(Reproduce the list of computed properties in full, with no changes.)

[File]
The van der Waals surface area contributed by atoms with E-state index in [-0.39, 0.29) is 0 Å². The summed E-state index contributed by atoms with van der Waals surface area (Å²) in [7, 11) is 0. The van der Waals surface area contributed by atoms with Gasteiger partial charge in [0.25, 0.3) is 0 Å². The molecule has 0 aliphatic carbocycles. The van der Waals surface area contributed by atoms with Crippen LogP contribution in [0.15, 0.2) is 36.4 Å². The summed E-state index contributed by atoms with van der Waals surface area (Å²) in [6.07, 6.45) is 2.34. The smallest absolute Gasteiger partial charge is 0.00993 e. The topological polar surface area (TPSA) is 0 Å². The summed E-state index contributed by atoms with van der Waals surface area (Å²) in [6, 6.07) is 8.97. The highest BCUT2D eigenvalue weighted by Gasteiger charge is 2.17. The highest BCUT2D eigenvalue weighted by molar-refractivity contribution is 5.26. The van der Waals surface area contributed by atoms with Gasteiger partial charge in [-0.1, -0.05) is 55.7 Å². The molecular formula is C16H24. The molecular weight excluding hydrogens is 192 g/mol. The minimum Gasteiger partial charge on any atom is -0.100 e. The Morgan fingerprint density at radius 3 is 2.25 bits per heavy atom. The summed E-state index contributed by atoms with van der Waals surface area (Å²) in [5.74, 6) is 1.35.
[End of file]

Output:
The van der Waals surface area contributed by atoms with E-state index in [-0.39, 0.29) is 0 Å². The summed E-state index contributed by atoms with van der Waals surface area (Å²) in [7, 11) is 0. The van der Waals surface area contributed by atoms with Gasteiger partial charge in [0.25, 0.3) is 0 Å². The molecule has 0 aliphatic carbocycles. The van der Waals surface area contributed by atoms with Crippen LogP contribution in [0.15, 0.2) is 36.4 Å². The summed E-state index contributed by atoms with van der Waals surface area (Å²) in [6.07, 6.45) is 2.34. The smallest absolute Gasteiger partial charge is 0.00993 e. The topological polar surface area (TPSA) is 0 Å². The summed E-state index contributed by atoms with van der Waals surface area (Å²) in [6, 6.07) is 8.97. The highest BCUT2D eigenvalue weighted by Gasteiger charge is 2.17. The highest BCUT2D eigenvalue weighted by molar-refractivity contribution is 5.26. The van der Waals surface area contributed by atoms with Gasteiger partial charge in [-0.1, -0.05) is 55.7 Å². The molecular formula is C16H24. The molecular weight excluding hydrogens is 192 g/mol. The minimum Gasteiger partial charge on any atom is -0.100 e. The Morgan fingerprint density at radius 3 is 2.25 bits per heavy atom. The summed E-state index contributed by atoms with van der Waals surface area (Å²) in [5.74, 6) is 1.35.